Adverb

From Wikipedia, the free encyclopedia - View original article

 
Jump to: navigation, search
"Adverbs" redirects here. For the Daniel Handler novel, see Adverbs (novel).
Examples
  • I found the film incredibly dull.
  • The meeting went well and the directors were extremely happy with the outcome.
  • Crabs are known for walking sideways.
  • Only members are allowed to enter.
  • I often have eggs for breakfast.
  • However, I will not eat fried eggs again.

An adverb is a word that changes or simplifies the meaning of a verb, adjective, other adverb, clause, or sentence.

Adverbs typically answer questions such as how?, in what way?, when?, where?, and to what extent?. This function is called the adverbial function, and is realised not just by single words (i.e., adverbs) but by adverbial phrases and adverbial clauses.

Uses[edit]

Adverbs are words like slowly, now, soon, and suddenly. An adverb usually modifies a verb or a verb phrase. It provides information about the manner, place, time, frequency, certainty, or other circumstances of the activity denoted by the verb or verb phrase. Examples:

1. The kids are skating together. (Here, the adverb together provides information about how the kids are skating.)

Adverbs can also modify adjectives and other adverbs.

1. You are quite right. (Here, the adverb quite modifies the adjective right.)

2. She spoke very loudly. (Here, the adverb very modifies another adverb – loudly.)

In English, adverbs of manner (answering the question how?) are often formed by adding -ly to adjectives (this, however, is not required e.x quick). Other languages often have similar methods for deriving adverbs from adjectives (French, for example, uses the suffix -ment), or else use the same form for both adjectives and adverbs. Some examples are listed under Adverbs in specific languages below.

Where the meaning permits, adverbs may undergo comparison, taking comparative and superlative forms. In English this is usually done by adding more and most before the adverb (more slowly, most slowly), although there are a few adverbs that take inflected forms, such as well, for which better and best are used.

For more information about the use of adverbs in English, see English grammar: Adverbs. For use in other languages, see Adverbs in specific languages below, and the articles on individual languages and their grammars.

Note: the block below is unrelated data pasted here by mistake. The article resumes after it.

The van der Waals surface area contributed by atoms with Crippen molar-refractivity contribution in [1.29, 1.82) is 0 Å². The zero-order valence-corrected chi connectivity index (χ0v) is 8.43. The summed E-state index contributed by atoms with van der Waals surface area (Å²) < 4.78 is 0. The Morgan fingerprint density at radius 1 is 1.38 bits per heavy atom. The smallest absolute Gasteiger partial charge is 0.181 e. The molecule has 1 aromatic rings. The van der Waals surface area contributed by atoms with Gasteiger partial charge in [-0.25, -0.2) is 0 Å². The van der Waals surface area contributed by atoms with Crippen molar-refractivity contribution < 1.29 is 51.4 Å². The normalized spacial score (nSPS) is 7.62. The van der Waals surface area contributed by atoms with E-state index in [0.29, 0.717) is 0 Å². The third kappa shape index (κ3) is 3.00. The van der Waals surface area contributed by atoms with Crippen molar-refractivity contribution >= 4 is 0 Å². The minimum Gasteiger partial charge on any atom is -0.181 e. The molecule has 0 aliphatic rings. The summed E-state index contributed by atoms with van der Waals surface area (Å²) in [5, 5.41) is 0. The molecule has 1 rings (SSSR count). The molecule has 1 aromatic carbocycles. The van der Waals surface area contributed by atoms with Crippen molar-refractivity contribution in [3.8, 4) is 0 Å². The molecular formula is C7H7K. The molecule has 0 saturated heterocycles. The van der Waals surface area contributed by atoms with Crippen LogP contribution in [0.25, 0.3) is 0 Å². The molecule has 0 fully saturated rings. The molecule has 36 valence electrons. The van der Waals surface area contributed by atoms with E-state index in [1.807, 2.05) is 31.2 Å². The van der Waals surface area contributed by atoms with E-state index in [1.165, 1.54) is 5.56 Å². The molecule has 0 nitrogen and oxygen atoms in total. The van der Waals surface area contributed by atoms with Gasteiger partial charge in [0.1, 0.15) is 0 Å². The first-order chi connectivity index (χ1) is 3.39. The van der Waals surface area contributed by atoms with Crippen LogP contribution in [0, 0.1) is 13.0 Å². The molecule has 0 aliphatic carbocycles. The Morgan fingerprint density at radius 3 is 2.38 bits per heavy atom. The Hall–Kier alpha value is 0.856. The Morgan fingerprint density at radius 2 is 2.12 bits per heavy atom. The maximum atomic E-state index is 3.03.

Adverbs as a "catch all" category[edit]

Adverbs are considered a part of speech in traditional English grammar and are still included as a part of speech in grammar taught in schools and used in dictionaries. However, modern grammarians recognize that words traditionally grouped together as adverbs serve a number of different functions. Some would go so far as to call adverbs a "catch all" category that includes all words that do not belong to one of the other parts of speech.

A more logical approach to dividing words into classes relies on recognizing which words can be used in a certain context. For example, the only type of word that can be inserted in the following template to form a grammatical sentence is a noun:

The_____is red. (For example, "The hat is red".)

When this approach is taken, it is seen that adverbs fall into a number of different categories. For example, some adverbs can be used to modify an entire sentence, whereas others cannot. Even when a sentential adverb has other functions, the meaning is often not the same. For example, in the sentences She gave birth naturally and Naturally, she gave birth, the word naturally has different meanings. Naturally as a sentential adverb means something like "of course" and as a verb-modifying adverb means "in a natural manner". This "naturally" distinction demonstrates that the class of sentential adverbs is a closed class (there is resistance to adding new words to the class), whereas the class of adverbs that modify verbs isn't.

Words like very and particularly afford another useful example. We can say Perry is very fast, but not Perry very won the race. These words can modify adjectives but not verbs. On the other hand, there are words like here and there that cannot modify adjectives. We can say The sock looks good there but not It is a there beautiful sock. The fact that many adverbs can be used in more than one of these functions can confuse this issue, and it may seem like splitting hairs to say that a single adverb is really two or more words that serve different functions. However, this distinction can be useful, especially considering adverbs like naturally that have different meanings in their different functions. Huddleston distinguishes between a word and a lexicogrammatical-word.[1]

Not is an interesting case. Grammarians have a difficult time categorizing it, and it probably belongs in its own class.[2][3]

Adverbs in specific languages[edit]

Listed below are some of the principles for formation and use of adverbs in certain languages. For more information, see the articles on individual languages and their grammars.

See also[edit]

References[edit]

  1. ^ Huddleston, Rodney (1988). English grammar: an outline. Cambridge: Cambridge University Press. p. 7. doi:10.2277/0521311527. ISBN 0-521-32311-8. 
  2. ^ Cinque, Guglielmo. 1999. Adverbs and functional heads—a cross linguistic perspective. Oxford: Oxford University press.
  3. ^ Haegeman, Liliane. 1995. The syntax of negation. Cambridge: Cambridge University Press.

External links[edit]